New Delhi: Even as the world community is racing against time to find an effective solution to contain the novel coronavirus, several political leaders and even others including doctors and researchers have pinned hope that the virus would not be this deadly with the arrival of summer.
US President Donald Trump earlier this month said that the coronavirus will “go away” in April. The logic he cited was that the heat generally kills this kind of virus. Trump is not only only politician to express hope that things will improve in the summers. Britain’s Health Secretary Matt Hancock had also reportedly said that the virus could be less transmissible during summer.
And it is not just a handful of politicians who think summer will bring some good news.
“Novel coronavirus came from a wild animal. Infections which happen in winters are respiratory in nature. We get a viral infection at least twice in a year. The difference was that this strain of coronavirus was a resistant strain. However the infection rate is going down. By summer, it is expected that the strain will come down,” Vikas Maurya, Director and Head of Department of Pulmonology and Sleep Disorders at Fortis Hospital, Shalimar Bagh, New Delhi, told IANS.
The novel coronavirus which has so far killed over 2,400 people in China has already spread to over two dozen countries, leading to cancellations of of number of high-profile international business events, badly hurting travel and tourism, while adversely impacting several other sectors of the economy due to restrictions in China.
According to Neha Gupta, Consultant, Infectious Diseases, at Medanta hospital in Gurugram, the types of infections that coronavirus has caused generally occur “during winter or early spring”.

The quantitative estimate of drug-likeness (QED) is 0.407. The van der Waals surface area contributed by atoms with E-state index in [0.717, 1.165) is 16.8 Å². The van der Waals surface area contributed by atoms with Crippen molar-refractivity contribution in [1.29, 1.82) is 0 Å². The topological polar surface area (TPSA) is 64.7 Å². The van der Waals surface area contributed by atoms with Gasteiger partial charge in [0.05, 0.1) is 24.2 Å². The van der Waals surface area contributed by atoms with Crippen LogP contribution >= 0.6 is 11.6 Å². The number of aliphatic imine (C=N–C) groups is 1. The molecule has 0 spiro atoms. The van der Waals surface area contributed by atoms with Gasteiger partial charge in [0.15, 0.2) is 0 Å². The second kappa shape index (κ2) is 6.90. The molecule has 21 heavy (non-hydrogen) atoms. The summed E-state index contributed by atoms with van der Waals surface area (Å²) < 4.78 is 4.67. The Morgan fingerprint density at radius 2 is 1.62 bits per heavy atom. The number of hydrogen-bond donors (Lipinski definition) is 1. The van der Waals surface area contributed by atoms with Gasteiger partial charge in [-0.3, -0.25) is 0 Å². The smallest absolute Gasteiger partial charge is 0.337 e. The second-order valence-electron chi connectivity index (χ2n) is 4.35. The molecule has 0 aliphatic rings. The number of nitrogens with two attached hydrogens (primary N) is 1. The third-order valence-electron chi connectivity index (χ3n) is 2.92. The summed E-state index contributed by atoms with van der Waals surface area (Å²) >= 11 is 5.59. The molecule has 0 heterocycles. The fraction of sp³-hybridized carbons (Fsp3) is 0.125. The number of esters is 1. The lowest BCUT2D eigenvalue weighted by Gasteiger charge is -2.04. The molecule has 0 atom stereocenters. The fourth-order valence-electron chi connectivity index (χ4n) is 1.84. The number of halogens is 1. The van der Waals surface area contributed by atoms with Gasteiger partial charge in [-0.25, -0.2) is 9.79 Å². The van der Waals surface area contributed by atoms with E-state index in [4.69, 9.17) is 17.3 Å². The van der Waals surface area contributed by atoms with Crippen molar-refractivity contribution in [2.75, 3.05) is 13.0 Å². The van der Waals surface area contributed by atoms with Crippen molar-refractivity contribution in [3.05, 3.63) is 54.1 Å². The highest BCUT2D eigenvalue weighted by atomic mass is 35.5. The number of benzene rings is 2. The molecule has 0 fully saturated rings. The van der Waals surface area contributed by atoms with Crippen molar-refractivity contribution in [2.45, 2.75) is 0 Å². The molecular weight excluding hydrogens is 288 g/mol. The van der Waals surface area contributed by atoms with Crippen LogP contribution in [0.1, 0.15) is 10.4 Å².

“Looking at the outbreak of the coronavirus, we expect summers should curtail it as hot temperatures usually kill viruses,” she said.
But even if the infection rate come down during the summer, is there a chance that the scare could return in the next winter?
Some believe that this could happen, but they hope that by that time the world should be better equipped to deal with the virus.
“It will become a known strain and a registered strain which can be dealt with effectively. At the moment there is no vaccine or treatment for the virus, but research is ongoing and maybe in a year there will be a vaccine or drug,” Maurya said.
It should here be noted that these are only expectations and no one is actually sure that the virus will certainly die out during summer. So the international medical community is not letting complacency set in in their efforts to find effective solutions to deal with the virus.
According to Gupta, the symptoms of coronavirus infections are cough, shortness of breath and breathing difficulties, pneumonia, severe acute respiratory syndrome and kidney failure.
“What we suggest is that since this is a respiratory virus we should know cough etiquette and ensure hand hygiene. When we cough droplets fall and then if we touch surfaces which are infected cause the virus to enter our body. Having disposable tissues and washing your hands is of immense importance,” said Maurya.
Gupta also stressed on the importance of wearing masks, cough etiquette and hand hygiene to stay safe, while asking people to avoid close contact with anyone suffering from acute respiratory infections and avoiding visits to live animal markets.